It is difficult for small farmers in rural areas nowadays to survive on farming alone, therefore it takes time to hunt for alternative forms of income. This is the story of Rajab Bidu, a successful and progressive farmer living in Majoreni village, Kwale county, who has become a successful beekeeper. Rajab, 48 years old and a father of four is an experienced beekeeper working also as a master trainer in his community to support new beekeepers. Rajab with the other 10 beekeepers is part of the Bee and Conservation group, a social enterprise working with bees to generate income and ecology enhancement. Rajab fir

st became involved in honey farming in 2012 through the KWETU’s Beekeeping training Initiative supported by PACT Kenya. Before this, Rajab was a fish farmer. His family had an extremely tough time providing for themselves because they lacked land and had irregular income.

The issue was getting worse as the costs of leaving increased like a sour vine. Rajab sought a way to boost his income so he could take care of his other requirements including paying for his children’s education and his household. Being married at a young age prevented him from studying beyond form four. Finally, one day he was approached by a friend who was a trainer of the KWETU. Inspired by his work, Rajab enrolled in a skill development course on bee farming.

He started this business with three hives which were donated by KWETU and haven’t looked back again. With the help of small loans and incentives, he grew the number of hives to 10, and eventually to 30. He is now proficient in his field and able to expand his company’s hives to 50 without any outside funding. He is excited to expand his apiary and learn more about the intricacies of the business.

During his free time, Rajab has been training over 40 communities group on the importance of beekeeping. “Beekeeping is significantly simpler and requires less input than crop production. The honey is more expensive and has a longer shelf life. We thought we understood a lot about beekeeping and bee farming when we went for the training, but we quickly discovered that this was not the case.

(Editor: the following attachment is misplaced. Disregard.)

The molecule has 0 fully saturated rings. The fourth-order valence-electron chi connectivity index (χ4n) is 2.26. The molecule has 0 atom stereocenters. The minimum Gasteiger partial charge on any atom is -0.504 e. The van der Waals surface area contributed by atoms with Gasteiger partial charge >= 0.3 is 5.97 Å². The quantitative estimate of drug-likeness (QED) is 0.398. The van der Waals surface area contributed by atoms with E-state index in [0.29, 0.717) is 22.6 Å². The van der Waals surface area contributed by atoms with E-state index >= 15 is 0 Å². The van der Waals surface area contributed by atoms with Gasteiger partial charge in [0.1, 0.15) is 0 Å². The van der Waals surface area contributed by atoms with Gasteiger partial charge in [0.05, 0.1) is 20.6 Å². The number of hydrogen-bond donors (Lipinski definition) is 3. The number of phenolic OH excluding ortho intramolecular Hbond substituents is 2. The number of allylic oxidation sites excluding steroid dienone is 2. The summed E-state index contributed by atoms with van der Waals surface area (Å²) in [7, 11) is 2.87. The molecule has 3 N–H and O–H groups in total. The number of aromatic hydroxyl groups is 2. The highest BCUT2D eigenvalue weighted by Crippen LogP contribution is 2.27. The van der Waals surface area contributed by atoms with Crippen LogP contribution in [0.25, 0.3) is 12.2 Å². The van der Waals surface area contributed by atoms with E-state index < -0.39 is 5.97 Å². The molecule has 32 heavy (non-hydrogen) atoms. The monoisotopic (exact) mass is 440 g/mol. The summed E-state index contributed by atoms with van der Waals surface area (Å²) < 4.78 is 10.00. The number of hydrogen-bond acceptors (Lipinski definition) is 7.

Since then, we have learned from our mistakes and operate with the knowledge we have gained. We also started planting flowers around the apiary after the training to prevent the bees from flying off to far-off crops,” He spoke As a means of empowering the community, Rajab sells his honey through KWETU for $200 monthly. Rajab is capable of earning more than $2400 in a year which gives him financial independence and contributes to his family’s livelihood.

This shows his ability to produce good-quality honey. With the proceeds from his honey business, Rajab has built a home for his family, acquired a motorcycle, and more than 15 cows, enabled his kids to attend school, and started a business for his wife. His kids like using honey as medicine and for its health advantages. He is currently in the process of buying a piece of property that will allow him to grow his business. “After getting money from the first harvest, I envision a bright future,” remarked Rajab.

He continues by saying, “I’ll be able to look after my family better and save money, “he said. Additionally, he has hired two workers for his apiary. He has become both self and employer in this way. He encourages others in his village to take responsibility for their actions. Rajab will succeed in this quest thanks to the KWETU initiative and will serve as an example of perseverance and hard work to others who wish to earn a sustainable hence giving them social and economic empowerment. According to statistics, Kwale County Government is estimated that, if fully exploited, the beekeeping industry can generate revenues upwards of KSH30 million (approximately USD260,000) annually.